Boston Blind Sailing

The Little Legend Foundation is honored to partner up with this great organization Boston Blind Sailing. We are so excited to be sending 5 teams of 4 sailers to the Judd Goldman Regattas in Chicago in July summer of 2020. The teams will be rocking their sweet new apparel we are hooking them up with so everyone in Chicago, keep an eye out for the Little Legend logo along with the Boston Sailing logo in July! We cannot wait to see this team sail to new heights and give them the opportunity to travel, learn and compete against other teams!

History of how Boston Blind got started:

A few years back the Carroll School for the Blind started a sailing program for blind and visually impaired. It ran for a few years as just a recreational Saturday morning program. Clients spent 2 hours learning basic sailing skills, the parts of the boat and when weather conditions were very calm the blind/visually impaired sailor was allowed to use the tiller or main sheet. In 2014 a few clients decided that they wanted and needed to learn more. Learning to race was discussed and agreed upon amongst some of the sailors. The Carroll didn’t want to offer that to its clients so they dropped the sailing program.

Soon after that, word got out. An experienced young woman offered to teach racing to the blind/visually impaired. The group was called Boston Untied Blind sailing. A few of our sailors were able to afford to participate in regattas in the area. For the most part, even though people practiced twice a week from March through October they could not participate in any regattas. There were issues with leadership, dues missing, etc. In 2018 it was discussed and decided that it was time to make this a structured program with articles of organization, a new board and formally listed with the IRS.

We now have approximately 25 sailors and sighted guides who practice together twice a week at Courageous Boathouse in Charlestown Ma, and Community Boating on the Charles River. We take our sailing seriously and constantly strive to be better. In 2019, three teams participated in the Robie Peirce and one Design regatta in New York. One team won first place and the other two came in fifteenth and seventeenth out of twenty-three teams. We also had two teams go to Kingston Ontario Canada for the international Blind racing. One group won 1st place beating other Blind Sailors from around the world and our second team came in fifth. Within the Boston area, we are also beginning to integrate our sailing skills with sighted sailors no matter the weather or the challenge we are on the boats teaching and learning from each other. We as blind sailors are not a hindrance but an asset.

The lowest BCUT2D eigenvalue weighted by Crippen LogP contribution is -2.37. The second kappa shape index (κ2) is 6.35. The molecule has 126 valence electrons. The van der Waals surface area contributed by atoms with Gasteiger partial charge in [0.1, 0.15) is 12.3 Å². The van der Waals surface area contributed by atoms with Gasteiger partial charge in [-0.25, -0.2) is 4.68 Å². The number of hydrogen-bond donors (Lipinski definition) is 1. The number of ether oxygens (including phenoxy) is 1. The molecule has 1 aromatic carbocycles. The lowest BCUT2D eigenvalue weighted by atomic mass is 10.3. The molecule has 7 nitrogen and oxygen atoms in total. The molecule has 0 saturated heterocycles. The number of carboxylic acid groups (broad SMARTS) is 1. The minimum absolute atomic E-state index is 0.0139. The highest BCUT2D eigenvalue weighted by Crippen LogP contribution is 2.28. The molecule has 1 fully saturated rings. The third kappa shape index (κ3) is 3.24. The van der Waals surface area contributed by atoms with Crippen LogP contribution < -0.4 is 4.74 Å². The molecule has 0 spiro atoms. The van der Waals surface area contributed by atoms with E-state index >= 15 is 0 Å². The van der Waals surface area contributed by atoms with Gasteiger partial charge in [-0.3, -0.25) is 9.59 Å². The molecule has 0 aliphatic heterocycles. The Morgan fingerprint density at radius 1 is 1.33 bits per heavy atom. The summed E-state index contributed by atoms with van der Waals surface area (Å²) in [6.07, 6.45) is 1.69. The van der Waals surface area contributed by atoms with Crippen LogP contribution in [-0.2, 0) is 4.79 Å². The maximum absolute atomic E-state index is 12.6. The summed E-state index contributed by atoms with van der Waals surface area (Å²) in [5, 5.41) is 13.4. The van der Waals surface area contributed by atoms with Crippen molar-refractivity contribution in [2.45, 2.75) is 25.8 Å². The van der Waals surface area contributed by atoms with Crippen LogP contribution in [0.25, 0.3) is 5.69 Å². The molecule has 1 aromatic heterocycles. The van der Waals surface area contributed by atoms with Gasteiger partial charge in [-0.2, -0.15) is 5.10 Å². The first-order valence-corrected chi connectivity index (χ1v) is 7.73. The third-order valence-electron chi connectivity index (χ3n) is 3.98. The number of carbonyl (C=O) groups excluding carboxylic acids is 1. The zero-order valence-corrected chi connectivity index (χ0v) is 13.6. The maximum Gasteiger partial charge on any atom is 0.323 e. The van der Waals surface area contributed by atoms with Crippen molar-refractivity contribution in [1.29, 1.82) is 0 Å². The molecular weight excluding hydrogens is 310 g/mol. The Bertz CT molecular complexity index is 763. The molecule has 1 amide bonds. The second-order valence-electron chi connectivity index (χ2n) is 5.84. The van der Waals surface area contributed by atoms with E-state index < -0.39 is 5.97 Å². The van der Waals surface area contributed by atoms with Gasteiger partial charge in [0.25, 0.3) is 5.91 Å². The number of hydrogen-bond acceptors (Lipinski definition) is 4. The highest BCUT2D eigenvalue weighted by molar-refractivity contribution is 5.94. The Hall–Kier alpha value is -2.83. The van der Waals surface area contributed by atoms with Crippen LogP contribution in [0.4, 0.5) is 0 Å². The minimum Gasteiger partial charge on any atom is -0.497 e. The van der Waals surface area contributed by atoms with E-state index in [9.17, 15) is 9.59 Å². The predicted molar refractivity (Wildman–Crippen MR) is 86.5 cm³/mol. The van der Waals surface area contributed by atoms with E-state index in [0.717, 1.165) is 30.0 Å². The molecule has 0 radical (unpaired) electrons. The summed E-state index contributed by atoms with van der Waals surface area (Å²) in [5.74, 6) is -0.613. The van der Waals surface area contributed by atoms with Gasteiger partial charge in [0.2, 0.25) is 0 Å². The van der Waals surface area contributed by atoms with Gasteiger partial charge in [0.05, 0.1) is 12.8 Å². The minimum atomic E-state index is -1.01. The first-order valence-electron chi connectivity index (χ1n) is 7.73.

There are several regattas throughout the United States and we would like to be a part of it. Unfortunately, due to lower-paying jobs or limited income, there are many who give their all but can’t reap the benefits of their efforts. Our ultimate goal at Boston Blind Sailing is to show through an example that we as blind and severely visually impaired sailors can and will bring sailing to new heights and Boston Blind Sailing!

Legend of the month


Christina Luca
Blind sailor, Lynn Ma.

I’ve had vision issues for most of my life. After a surgery in 2008 that was supposed to help went wrong I eventually lost my right eye. My left eye deteriorated quite quickly after that leaving me with no usable sight.

I am a Dementia Practitioner by trade, specializing in the treatment of Alzheimer and related dementia through behavior modification with families and care staff rather than using medications.

I found Boston Blind Sailing 3 years ago. I never sailed a boat before then but knew that I needed the support of other blind individuals. I’ve always kayaked and enjoyed being outside and on the water so I figured why not?

Sailing has changed my life in so many ways. After my first time on the water I was hooked. I am the helmsman (I drive the boat.) Racing challenges all of the senses. You feel the direction of the wind on your body, you are constantly listening to the sails and how the water is hitting other boats. Physically you are moving from starboard to port you are ducking the boom as it moves across. Each time I’m on a boat it’s a new challenge. I have to do all of this independently. I am on the same playing field as any sighted sailor. Sailing pushes my boundaries; it pushes my expectations of myself. When something new comes along that seems difficult I find my inner voice saying “ you raced in 30 mile an hour wind, you were the only blind person racing against a sighted fleet, capsized, got back on and finished the race; this new thing you’re facing is small potatoes.” Going blind has opened my eyes to so many wonderful adventures; I’ve met wonderful new friends. Having the opportunity to race in different regattas gives

Boston Blind Sailing,; through example, that being blind is not a hindrance but an opportunity.

Walk of Fame


Hi, we are Matthew and Kerry Kalaher! We live in Plymouth, Massachusetts with our two boys, Tommy and Teddy.

This year, the boys turned 1 and 2 years old, so we decided to celebrate with a big party at our house. Our boys are blessed with lots of toys already, so in lieu of gifts we asked for donations to The Little Legend Foundation.

We are so grateful to our wonderful family and friends for their generosity in donating to such an inspiring cause. Tommy and Teddy had a ball at their party while learning about the greatest gift there is: the gift of giving!

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